At times, I still expect Timothy to burst through the front door, full of energy like he was just away on a long trip. A part of me thinks it’s crazy after nearly five and a half years. But there are some things that the mind won’t let go even with time, or maybe it’s the heart that won’t let it go.
I keep thinking that maybe, just maybe one of those times when I feel like I get a glimpse of him in a crowd of people or swear I hear his voice come up from behind me that it will really be him. But the reality of the matter is it’s not him and there are way too many people in this world who could be his twin, which makes it even more horrible.
His voice, much like my father’s, is fading fast in my memory and I can’t stand the idea of not remembering what his voice sounded like when he was excited, frustrated, sad or, even though I didn’t like this mood, angry. It’s one of the first memories to go. In this age of technology, there are so many ways to preserve this part of our lost loved ones forever. But for some of us who were less than tech savvy before his or my father’s death, we are left to strain and struggle to remember the littlest thing like the sound of their voices.
Many years ago, I started baking several different kinds of cookies during the Holidays for friends and family. And when Timothy was alive, it was shame on me if I baked a kind that he liked because they would be gone quicker than I could turn my head. Often times, he wouldn’t even hide his thievery and just sit on the couch with the jar of cookies in his lap like he was holding his own trophy. And for the last several years, I think I found myself always baking extras because I became so used to the cookies slowly disappearing. But I would always just be left with dozens of uneaten cookies, ready to be stuffed in tins. And for the first time since he died, the boys have started to get into the cookies, wanting to try all the kinds that I have baked. It is ironic how life comes around to help you heal in the most unusual ways, even if it is with little paws in the cookie jars now.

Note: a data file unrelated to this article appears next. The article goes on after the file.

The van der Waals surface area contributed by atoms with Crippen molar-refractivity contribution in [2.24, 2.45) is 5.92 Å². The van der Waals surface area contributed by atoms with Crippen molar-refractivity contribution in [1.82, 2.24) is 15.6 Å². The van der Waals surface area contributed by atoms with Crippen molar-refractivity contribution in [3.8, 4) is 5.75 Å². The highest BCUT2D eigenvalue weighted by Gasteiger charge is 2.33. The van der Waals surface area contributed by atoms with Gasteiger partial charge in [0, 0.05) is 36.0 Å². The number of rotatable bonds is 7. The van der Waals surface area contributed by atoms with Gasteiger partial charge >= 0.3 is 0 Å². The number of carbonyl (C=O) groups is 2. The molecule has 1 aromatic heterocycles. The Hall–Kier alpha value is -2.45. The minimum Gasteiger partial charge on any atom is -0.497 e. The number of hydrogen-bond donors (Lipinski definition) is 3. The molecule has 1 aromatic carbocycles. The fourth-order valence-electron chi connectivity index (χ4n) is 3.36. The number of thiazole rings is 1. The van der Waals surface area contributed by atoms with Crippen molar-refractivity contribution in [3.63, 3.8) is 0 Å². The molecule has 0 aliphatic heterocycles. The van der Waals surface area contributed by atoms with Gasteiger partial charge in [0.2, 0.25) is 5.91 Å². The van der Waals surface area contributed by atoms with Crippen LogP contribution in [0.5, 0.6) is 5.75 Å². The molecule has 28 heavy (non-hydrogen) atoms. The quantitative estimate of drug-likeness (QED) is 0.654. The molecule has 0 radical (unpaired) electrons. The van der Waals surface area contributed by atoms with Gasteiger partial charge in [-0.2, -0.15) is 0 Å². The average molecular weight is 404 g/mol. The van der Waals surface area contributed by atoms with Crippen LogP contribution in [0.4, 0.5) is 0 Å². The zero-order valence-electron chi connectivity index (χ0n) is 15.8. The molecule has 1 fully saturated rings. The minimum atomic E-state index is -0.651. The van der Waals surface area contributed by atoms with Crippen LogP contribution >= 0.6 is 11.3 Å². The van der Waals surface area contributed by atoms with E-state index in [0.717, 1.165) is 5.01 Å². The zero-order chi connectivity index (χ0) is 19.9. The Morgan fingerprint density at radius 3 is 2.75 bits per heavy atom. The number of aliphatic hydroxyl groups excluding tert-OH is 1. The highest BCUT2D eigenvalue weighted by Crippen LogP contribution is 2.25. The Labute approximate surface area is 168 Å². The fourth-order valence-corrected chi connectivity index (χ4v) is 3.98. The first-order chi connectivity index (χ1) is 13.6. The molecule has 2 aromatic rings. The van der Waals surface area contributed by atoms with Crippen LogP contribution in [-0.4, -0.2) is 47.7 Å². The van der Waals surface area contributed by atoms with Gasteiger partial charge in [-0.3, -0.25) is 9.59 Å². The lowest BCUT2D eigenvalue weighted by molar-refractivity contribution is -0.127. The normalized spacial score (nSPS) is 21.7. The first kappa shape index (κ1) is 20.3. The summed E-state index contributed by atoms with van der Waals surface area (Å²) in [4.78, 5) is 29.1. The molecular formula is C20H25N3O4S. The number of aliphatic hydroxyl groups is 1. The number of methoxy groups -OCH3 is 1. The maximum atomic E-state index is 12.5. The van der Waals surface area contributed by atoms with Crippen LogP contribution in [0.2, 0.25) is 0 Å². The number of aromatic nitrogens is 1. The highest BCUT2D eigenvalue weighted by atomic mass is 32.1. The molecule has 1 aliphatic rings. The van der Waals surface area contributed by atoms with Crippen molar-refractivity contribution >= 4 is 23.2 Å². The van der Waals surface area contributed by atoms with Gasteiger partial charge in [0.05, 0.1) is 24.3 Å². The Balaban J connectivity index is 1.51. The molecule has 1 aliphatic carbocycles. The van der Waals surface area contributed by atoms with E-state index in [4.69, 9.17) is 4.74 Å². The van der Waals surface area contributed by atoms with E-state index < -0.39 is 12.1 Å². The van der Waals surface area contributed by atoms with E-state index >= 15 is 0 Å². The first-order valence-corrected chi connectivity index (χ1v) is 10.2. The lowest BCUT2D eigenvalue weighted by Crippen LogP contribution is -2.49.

This time of year is supposed to be joyous and happy, and usually for the most part with three children — two little and one grown — it is exactly that. But after losing such a huge part of our lives, the hole will always be there. The pain still underlying no matter what we do. Our thoughts roaming to other times when everyone was sitting around the dinner table. But instead we try to notice the new people who have joined us at that same table while those other places still remain empty.
It’s crazy how much changes in five and a half years, but then again how much doesn’t because we just can’t let it — the pictures on the walls, the stories we find ourselves telling over and over again, the little mementos that we put around the house and the memories that pass through our minds unexpectedly without rhyme or reason.